Falls need a harsher penalty.
Falls need a harsher penalty.
What a stupid poll. Jesus.
From the Wikipedia entry about Sonja Henie:
Based on that little anecdote, I would say the answer to your question is "no"At the 1936 Olympic competition, [Cecelia] Colledge and Henie were virtually neck and neck with Colledge trailing by just a few points. As Sandra Stevenson recounted in her article in The Independent of the 21st April 2008, "the closeness [of the competition] infuriated Henie, who, when the result for that section was posted on a wall in the competitors' lounge, swiped the piece of paper and tore it into little pieces. The draw for the free skating [then] came under suspicion after Henie landed the plum position of skating last, while Colledge had to perform second of the 26 competitors. The early start was seen as a disadvantage, with the audience not yet whipped into a clapping frenzy and the judges known to become freer with their higher marks as the event proceeded.
We live in an ageist society where everything is based on youth, but I hated being 18. I don't like teenagers any more now than I did then. I'm 49 now and there is no way that I'd go back to my teens and 20s - even if I knew what I know now, I don't want to go through all that again. I found it a very difficult time. - Buzz Osborne of the Melvins
I don't know about history, since I started watching FS seriously in 1988, so I have only fragments of memories, starting in 1984. Before that, I don't remember much about the 1980 Olympics, and practically nothing after that, until 1984. In my memory, Chan has been held up more times than any other skater, including Carolina Kostner. She has made some ground though; she may be a close second now. Other skaters have been held up before, but less frequently. G&G were held up big time in the 1990 world championships, but that was the only time for them. B&S were held up a couple of times (2000 GPF, and the SP in 1999 Skate Canada- definitely not the 1999 worlds though). Chan has been held up many more times.
Oh JudgeJudy, JudgeJudy. I have grown to love your polls on Patrick. You never fail to disappoint.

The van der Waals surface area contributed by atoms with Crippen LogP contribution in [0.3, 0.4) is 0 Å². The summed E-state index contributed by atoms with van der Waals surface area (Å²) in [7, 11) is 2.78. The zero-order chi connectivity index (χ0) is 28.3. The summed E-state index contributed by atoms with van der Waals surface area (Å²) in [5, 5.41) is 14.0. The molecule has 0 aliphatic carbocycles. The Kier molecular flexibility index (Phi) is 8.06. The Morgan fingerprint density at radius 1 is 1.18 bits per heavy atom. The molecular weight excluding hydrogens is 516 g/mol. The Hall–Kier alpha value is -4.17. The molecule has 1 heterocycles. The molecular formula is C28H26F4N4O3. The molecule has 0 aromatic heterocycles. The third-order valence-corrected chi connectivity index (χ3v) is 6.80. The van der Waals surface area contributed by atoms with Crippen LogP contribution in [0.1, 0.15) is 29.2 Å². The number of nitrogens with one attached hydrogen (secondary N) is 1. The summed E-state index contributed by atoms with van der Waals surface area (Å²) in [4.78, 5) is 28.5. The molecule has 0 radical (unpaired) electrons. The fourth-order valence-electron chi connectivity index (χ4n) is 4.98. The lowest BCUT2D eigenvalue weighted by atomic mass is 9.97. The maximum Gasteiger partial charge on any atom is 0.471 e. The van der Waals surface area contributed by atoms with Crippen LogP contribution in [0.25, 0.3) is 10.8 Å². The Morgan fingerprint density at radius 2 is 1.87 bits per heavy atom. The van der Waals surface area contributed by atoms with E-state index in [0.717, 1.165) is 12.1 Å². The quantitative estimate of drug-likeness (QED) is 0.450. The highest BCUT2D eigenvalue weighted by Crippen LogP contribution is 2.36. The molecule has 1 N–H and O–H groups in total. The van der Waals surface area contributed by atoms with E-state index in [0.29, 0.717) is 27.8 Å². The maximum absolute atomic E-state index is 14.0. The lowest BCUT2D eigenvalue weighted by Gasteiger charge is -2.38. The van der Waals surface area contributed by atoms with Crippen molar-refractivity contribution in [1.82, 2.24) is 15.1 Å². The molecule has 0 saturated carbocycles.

Calla Urbanski once remarked that judging was all done during practices. She explained it like this. Judges studied programs, and decided in advance a certain ordinal range you belonged in. They would not put you below a certain ordinal unless you left the building. These judges kept track of 4 minute programs with pencils and paper, and none of them had perfect talents for multitasking (and who knows how good their eyesight was). It makes sense to me that some would need to study the skaters' practices more carefully back in those days without having technology to aid them, and some relied on those practices heavily to rank a skater. What I am getting at is holding up skaters seems like it was more common in the 1980s and early 1990s than today.
Someone said, I think it was Jirina Ribbens, that judges sometimes held up skaters using the figures competition marks because those marks/ordinals could not be scrutinized. The audience or public did not have an opinion on whose tracings were best. You might suggest this has parallels with scoring ambiguities today, but I think what is important is that prominent skaters in the figures era were known to be "held up."
Chan got shitload of points for both of his quads (which were near perfect, the solo one was probably the best quad in the history of skating) which is the result of people whining about quads not being worth enough.
So now they are worth loads of points and you get Chan and Reynolds medalling, happy?
I think Yu Na is the skater who most often in all of history got 3 GOEs for ugly laybacks and spirals. These GOE points add up, so I'm not sure Chan should be singled out. In terms of how many points are given that are not deserved, Yu Na has her share.
FOR + 1 : 2 bullets FOR + 2 : 4 bullets FOR + 3 : 6 or more bullets1) good speed or acceleration during spin
2) ability to center a spin quickly
3) balanced rotations in all positions
4) clearly more than required number of revolutions
5) good position(s) (including height and air position in flying spins)
6) creativity and originality
7) good control throughout all phases
8) element matched to the musical structure
Last edited by l'etoile; 03-17-2013 at 08:42 AM. Reason: number of bullets needed for each GOE added.
I just saw a dead horse galloping by .....
When you are up to your arse in alligators it is difficult to remember you were only meant to be draining the swamp.
I'm so glad the judges took that advance arithmetic course to crank out the numbers including % gain from GOEs so they know exactly what to give to D10 meanwhile telepathically communicate with their fellow judges so their average for D10's PCS for FS is higher than his SP but low enough to offset the D10's TES advantage + have the foresight to give PChiddy lower PCS for his FS compare to his SP meanwhile have D10 beat Patrick on P/E + take into consideration of PChiddy's -2 deduction and finally their SP differences so St. Patrick can be first overall and D10 wins the FS. All in a matter of a few minutes and maybe also help from a time machine.
Figure skating judges rock at math.